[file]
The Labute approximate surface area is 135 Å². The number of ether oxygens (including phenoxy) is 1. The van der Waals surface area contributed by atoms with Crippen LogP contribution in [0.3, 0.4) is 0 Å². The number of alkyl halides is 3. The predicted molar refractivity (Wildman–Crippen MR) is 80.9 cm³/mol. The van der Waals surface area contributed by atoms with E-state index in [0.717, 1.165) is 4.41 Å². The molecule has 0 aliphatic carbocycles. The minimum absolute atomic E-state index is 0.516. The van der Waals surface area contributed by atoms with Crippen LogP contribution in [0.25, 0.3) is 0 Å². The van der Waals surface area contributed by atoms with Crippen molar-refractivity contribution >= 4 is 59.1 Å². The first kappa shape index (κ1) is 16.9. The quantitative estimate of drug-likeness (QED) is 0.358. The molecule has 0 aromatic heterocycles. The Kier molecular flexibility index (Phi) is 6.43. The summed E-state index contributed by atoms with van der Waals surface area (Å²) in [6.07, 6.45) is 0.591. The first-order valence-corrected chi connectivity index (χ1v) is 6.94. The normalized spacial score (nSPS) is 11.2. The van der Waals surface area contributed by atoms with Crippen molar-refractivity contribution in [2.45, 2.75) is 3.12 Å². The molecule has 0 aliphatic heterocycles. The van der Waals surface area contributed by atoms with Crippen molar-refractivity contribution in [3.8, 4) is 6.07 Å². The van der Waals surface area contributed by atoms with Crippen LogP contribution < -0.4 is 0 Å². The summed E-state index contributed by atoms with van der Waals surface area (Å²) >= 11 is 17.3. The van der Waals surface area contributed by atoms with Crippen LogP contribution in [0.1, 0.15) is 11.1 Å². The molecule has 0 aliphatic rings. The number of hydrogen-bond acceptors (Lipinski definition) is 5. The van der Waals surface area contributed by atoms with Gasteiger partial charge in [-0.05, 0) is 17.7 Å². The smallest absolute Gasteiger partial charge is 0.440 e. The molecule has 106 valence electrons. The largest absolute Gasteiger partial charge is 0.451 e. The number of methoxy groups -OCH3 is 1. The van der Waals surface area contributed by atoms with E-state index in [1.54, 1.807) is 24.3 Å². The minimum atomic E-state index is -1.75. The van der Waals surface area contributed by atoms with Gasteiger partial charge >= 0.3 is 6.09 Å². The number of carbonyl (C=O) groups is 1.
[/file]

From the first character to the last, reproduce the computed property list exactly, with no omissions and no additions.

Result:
The Labute approximate surface area is 135 Å². The number of ether oxygens (including phenoxy) is 1. The van der Waals surface area contributed by atoms with Crippen LogP contribution in [0.3, 0.4) is 0 Å². The number of alkyl halides is 3. The predicted molar refractivity (Wildman–Crippen MR) is 80.9 cm³/mol. The van der Waals surface area contributed by atoms with E-state index in [0.717, 1.165) is 4.41 Å². The molecule has 0 aliphatic carbocycles. The minimum absolute atomic E-state index is 0.516. The van der Waals surface area contributed by atoms with Crippen LogP contribution in [0.25, 0.3) is 0 Å². The van der Waals surface area contributed by atoms with Crippen molar-refractivity contribution >= 4 is 59.1 Å². The first kappa shape index (κ1) is 16.9. The quantitative estimate of drug-likeness (QED) is 0.358. The molecule has 0 aromatic heterocycles. The Kier molecular flexibility index (Phi) is 6.43. The summed E-state index contributed by atoms with van der Waals surface area (Å²) in [6.07, 6.45) is 0.591. The first-order valence-corrected chi connectivity index (χ1v) is 6.94. The normalized spacial score (nSPS) is 11.2. The van der Waals surface area contributed by atoms with Crippen molar-refractivity contribution in [2.45, 2.75) is 3.12 Å². The molecule has 0 aliphatic heterocycles. The van der Waals surface area contributed by atoms with Crippen molar-refractivity contribution in [3.8, 4) is 6.07 Å². The van der Waals surface area contributed by atoms with Crippen LogP contribution < -0.4 is 0 Å². The summed E-state index contributed by atoms with van der Waals surface area (Å²) >= 11 is 17.3. The van der Waals surface area contributed by atoms with Crippen LogP contribution in [0.1, 0.15) is 11.1 Å². The molecule has 0 aliphatic rings. The number of hydrogen-bond acceptors (Lipinski definition) is 5. The van der Waals surface area contributed by atoms with Gasteiger partial charge in [-0.05, 0) is 17.7 Å². The smallest absolute Gasteiger partial charge is 0.440 e. The molecule has 106 valence electrons. The largest absolute Gasteiger partial charge is 0.451 e. The number of methoxy groups -OCH3 is 1. The van der Waals surface area contributed by atoms with E-state index in [1.54, 1.807) is 24.3 Å². The minimum atomic E-state index is -1.75. The van der Waals surface area contributed by atoms with Gasteiger partial charge >= 0.3 is 6.09 Å². The number of carbonyl (C=O) groups is 1.